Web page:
Public share dredging concerns, learn about Massey’s project

Adults kept reaching for the shiny star-shaped stickers, then placing them firmly on a large map of coastal Delaware. They were marking the most important inland waterways that they believe need dredging or ongoing maintenance.

As Delaware Department of Natural Resources & Environmental Control (DNREC) prepares to dredge Massey’s Ditch this winter, officials decided the time was ripe to teach the public about similar projects.

Residents, boaters, elected officials and others attended the Shoreline & Waterway Management Section’s first informational open house on Oct. 23 at the South Coastal Library in Bethany Beach. (Two more workshops were scheduled, for Nov. 3 at the Lewes Public Library from 1 to 3:30 p.m. and on Oct. 30 at the Indian River Volunteer Fire Company in Oak Orchard.)


How people see the bays


The maps were part of DNREC’s mission to explain various waterway management operations in Delaware’s inland bays, while collecting public input about future projects.

Since money is tight for dredging projects, the Division of Watershed Stewardship is collecting data to better prioritize the proposed projects. They asked how and where people use the channels, and how important each activity is, from fishing or kayaking to other types of work and recreation. People can rank the importance of individual waterways, as well as boat ramps, marinas, economics, safety, dredging history and more.

The public survey can also be completed online at It opened in summer, and the deadline is Nov. 30.

The goal is “to ensure navigation channels are kept open and safe,” said DNREC spokesperson Michael Globetti. “Once we have collected and analyzed the data for the criteria identified in the online survey, we will develop a scale and weighing factor for each and test the methodology. … If successful, we anticipate testing the methodology in other waterways throughout the state.”


Maintaining the waterways


The workshops also provide an overview of Delaware’s waterway management operations, including dredging, channel marking and surveying, macro-algae harvesting and more.

For instance, in channels not marked by the U.S. Coast Guard, DNREC aids navigation by maintaining nearly 200 channel markers, including lighted buoys and reflective signs mounted on PVC pipe. A small crew must check, and in some cases replace, them all before each boating season.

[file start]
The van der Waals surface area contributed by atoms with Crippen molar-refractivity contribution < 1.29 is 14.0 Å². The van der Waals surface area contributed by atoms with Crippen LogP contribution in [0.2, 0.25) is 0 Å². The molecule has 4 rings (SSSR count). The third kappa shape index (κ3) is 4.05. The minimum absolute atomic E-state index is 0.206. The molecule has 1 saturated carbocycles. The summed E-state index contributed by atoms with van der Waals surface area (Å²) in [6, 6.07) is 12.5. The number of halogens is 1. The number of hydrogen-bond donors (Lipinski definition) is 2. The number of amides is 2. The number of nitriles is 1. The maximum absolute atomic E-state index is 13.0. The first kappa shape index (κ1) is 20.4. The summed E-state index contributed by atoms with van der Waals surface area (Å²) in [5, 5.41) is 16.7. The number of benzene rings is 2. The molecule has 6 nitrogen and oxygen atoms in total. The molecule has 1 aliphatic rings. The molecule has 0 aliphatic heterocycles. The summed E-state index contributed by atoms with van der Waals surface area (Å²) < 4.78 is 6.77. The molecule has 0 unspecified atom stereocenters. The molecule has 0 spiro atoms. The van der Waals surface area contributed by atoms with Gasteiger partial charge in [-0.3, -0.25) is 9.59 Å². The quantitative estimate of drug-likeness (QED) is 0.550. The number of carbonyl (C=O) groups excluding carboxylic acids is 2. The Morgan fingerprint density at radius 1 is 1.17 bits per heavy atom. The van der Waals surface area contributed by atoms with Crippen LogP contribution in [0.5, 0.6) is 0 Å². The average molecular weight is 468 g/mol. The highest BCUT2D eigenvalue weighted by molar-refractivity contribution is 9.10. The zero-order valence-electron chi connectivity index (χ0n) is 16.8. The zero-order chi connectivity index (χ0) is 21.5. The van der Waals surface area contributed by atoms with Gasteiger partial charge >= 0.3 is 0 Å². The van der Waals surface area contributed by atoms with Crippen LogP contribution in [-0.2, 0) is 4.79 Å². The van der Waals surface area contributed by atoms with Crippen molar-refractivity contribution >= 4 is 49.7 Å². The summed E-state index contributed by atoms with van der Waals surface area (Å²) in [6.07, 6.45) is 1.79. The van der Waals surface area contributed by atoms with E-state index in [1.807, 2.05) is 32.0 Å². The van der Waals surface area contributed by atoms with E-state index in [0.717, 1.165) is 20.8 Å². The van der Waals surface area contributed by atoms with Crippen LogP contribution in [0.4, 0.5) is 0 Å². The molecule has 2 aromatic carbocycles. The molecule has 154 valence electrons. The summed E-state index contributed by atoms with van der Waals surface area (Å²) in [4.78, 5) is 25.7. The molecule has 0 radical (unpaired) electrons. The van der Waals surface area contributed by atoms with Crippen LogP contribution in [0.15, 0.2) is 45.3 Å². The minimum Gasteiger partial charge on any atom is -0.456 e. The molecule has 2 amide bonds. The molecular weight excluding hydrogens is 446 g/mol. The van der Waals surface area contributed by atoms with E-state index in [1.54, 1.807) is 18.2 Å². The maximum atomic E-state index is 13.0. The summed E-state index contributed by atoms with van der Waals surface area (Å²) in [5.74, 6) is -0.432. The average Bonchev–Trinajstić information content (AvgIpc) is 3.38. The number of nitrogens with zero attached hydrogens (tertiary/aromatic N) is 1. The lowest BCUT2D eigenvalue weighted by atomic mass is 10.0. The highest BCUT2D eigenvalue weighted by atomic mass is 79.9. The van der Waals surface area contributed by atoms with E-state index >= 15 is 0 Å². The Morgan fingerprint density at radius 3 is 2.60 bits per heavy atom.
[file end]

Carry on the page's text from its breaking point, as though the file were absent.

Dredging has changed over the years. Small projects are still handled in-house, while larger and more complex projects are hired out to contractors. As the agency has come to better understand its environmental impact (such as fish spawning and nurseries), the window for most dredging projects was reduced to fall and winter only. The dredging staff stands at an all-time low of six staff members, having started at seven in 1970 and hitting a high count of 16 in 1990. The section also removes hazards to navigation, such as trees, shipwrecks and damaged pilings.


Massey’s Ditch ready for action


The dredging of Massey’s Ditch is scheduled to officially run from Jan. 6 to Feb. 26, 2020, to improve the navigation of what is considered a crucial link between the Rehoboth Bay and the Indian River Bay. The contractor, J.F. Brennan of La Crosse, Wisc., will begin mobilizing equipment nearby around Nov. 11.

“It’s gotten shallow enough that boaters are currently impacted at low tide on a regular basis,” said DNREC’s Mike Powell.

“We all get stuck. That’s why you bring your boatin’ shoes, and you get out and [lift] your engine, and you push off, and you watch your tides,” said workshop attendee Deb Barber.

“I’m a boater, and so many of the inland bays are shallow, so I just wanted to see what their plans were,” said resident Deb Barber, who primarily boats in Whites Creek, Indian River and Rehoboth Bay.

Massey’s Ditch will be dredged to a width of 100 feet and a depth of 7.5 feet below mean lower low water (MLLW), which means it will be deeper during high tide. Approximately 100,000 cubic yards of material will be pulled from the immediate channel, and from adjacent areas: the entrance to Baker’s Channel, the north side of Lynch Thicket Island, and a large shoal between the south end of Lynch Thicket Island and Middle Island.

Since the dredged material is nearly 100 percent sand, it will be pumped around to replenish the beach at Delaware Seashore State Park, just north of the Indian River Inlet. This “beneficial reuse” will help protect against erosion and storm damage at a popular public beach, while protecting the Route 1 bridge roadway.

The project, which clears sand from a shoaled channel and places it on an eroding beach area, is an example of efficient and beneficial use of dredged material, officials noted.

According to DNREC, Massey’s Ditch does not compete well for the few federal dredging dollars that are available, since it has not received federal funding since the 1970s, and the State has paid for dredging there four times since the 1980s.

The Massey’s Ditch Channel Maintenance Dredging Project will cost about $3.6 million. About a third of that will come from Delaware’s Waterway Management Fund, a “lock-box” fund derived from boating fees. It has collected about $2.7 million in its first three years.

There should be little impact to boaters and beachgoers from the project, since there’s less coastal activity in January and February. A Notice to Mariners will be issued before the project starts. Only a small portion of the beach will be closed.

“What you’ll see is pipe coming under the bridge, and then it will be laid up the beach on the front side of the dune,” said Powell. “We should be able to orient the pipe so that no dune crossings are blocked by it.”

Information about the Massey’s Ditch project is online at


By Laura Walter
Staff Reporter